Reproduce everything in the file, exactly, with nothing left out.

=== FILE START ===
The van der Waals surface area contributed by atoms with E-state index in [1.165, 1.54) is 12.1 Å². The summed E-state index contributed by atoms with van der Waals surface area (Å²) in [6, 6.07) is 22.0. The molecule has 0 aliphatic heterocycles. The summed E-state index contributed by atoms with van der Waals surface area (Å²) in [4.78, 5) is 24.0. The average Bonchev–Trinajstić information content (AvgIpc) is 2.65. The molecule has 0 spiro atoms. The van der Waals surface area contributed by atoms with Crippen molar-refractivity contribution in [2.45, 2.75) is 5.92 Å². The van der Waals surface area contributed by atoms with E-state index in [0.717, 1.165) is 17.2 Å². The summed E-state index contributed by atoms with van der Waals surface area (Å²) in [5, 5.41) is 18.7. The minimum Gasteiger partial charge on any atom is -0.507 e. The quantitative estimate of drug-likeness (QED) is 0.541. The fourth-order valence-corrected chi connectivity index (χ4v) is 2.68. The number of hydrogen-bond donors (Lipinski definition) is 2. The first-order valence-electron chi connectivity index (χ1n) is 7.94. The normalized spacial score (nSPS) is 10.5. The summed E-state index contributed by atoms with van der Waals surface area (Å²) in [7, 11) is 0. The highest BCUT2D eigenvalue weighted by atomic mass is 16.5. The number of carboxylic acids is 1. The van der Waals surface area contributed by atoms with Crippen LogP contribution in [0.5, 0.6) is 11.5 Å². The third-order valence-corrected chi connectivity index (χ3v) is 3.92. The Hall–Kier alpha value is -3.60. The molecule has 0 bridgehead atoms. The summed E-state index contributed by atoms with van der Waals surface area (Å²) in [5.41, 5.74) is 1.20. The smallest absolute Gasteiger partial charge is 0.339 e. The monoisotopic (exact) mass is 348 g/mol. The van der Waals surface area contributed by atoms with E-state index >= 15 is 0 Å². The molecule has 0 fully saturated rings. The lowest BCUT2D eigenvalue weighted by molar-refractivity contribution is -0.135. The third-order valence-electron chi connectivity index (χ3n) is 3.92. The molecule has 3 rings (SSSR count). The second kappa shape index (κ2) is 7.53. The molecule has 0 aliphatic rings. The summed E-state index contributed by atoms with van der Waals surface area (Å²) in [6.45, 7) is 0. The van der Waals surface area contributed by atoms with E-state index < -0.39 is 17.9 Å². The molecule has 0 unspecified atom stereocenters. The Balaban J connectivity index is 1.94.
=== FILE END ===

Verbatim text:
The van der Waals surface area contributed by atoms with E-state index in [1.165, 1.54) is 12.1 Å². The summed E-state index contributed by atoms with van der Waals surface area (Å²) in [6, 6.07) is 22.0. The molecule has 0 aliphatic heterocycles. The summed E-state index contributed by atoms with van der Waals surface area (Å²) in [4.78, 5) is 24.0. The average Bonchev–Trinajstić information content (AvgIpc) is 2.65. The molecule has 0 spiro atoms. The van der Waals surface area contributed by atoms with Crippen molar-refractivity contribution in [2.45, 2.75) is 5.92 Å². The van der Waals surface area contributed by atoms with E-state index in [0.717, 1.165) is 17.2 Å². The summed E-state index contributed by atoms with van der Waals surface area (Å²) in [5, 5.41) is 18.7. The minimum Gasteiger partial charge on any atom is -0.507 e. The quantitative estimate of drug-likeness (QED) is 0.541. The fourth-order valence-corrected chi connectivity index (χ4v) is 2.68. The number of hydrogen-bond donors (Lipinski definition) is 2. The first-order valence-electron chi connectivity index (χ1n) is 7.94. The normalized spacial score (nSPS) is 10.5. The summed E-state index contributed by atoms with van der Waals surface area (Å²) in [7, 11) is 0. The highest BCUT2D eigenvalue weighted by atomic mass is 16.5. The number of carboxylic acids is 1. The van der Waals surface area contributed by atoms with Crippen LogP contribution in [0.5, 0.6) is 11.5 Å². The third-order valence-corrected chi connectivity index (χ3v) is 3.92. The Hall–Kier alpha value is -3.60. The molecule has 0 bridgehead atoms. The summed E-state index contributed by atoms with van der Waals surface area (Å²) in [5.41, 5.74) is 1.20. The smallest absolute Gasteiger partial charge is 0.339 e. The monoisotopic (exact) mass is 348 g/mol. The van der Waals surface area contributed by atoms with E-state index >= 15 is 0 Å². The molecule has 0 fully saturated rings. The lowest BCUT2D eigenvalue weighted by molar-refractivity contribution is -0.135. The third-order valence-electron chi connectivity index (χ3n) is 3.92. The molecule has 3 rings (SSSR count). The second kappa shape index (κ2) is 7.53. The molecule has 0 aliphatic rings. The summed E-state index contributed by atoms with van der Waals surface area (Å²) in [6.45, 7) is 0. The van der Waals surface area contributed by atoms with E-state index < -0.39 is 17.9 Å². The molecule has 0 unspecified atom stereocenters. The Balaban J connectivity index is 1.94.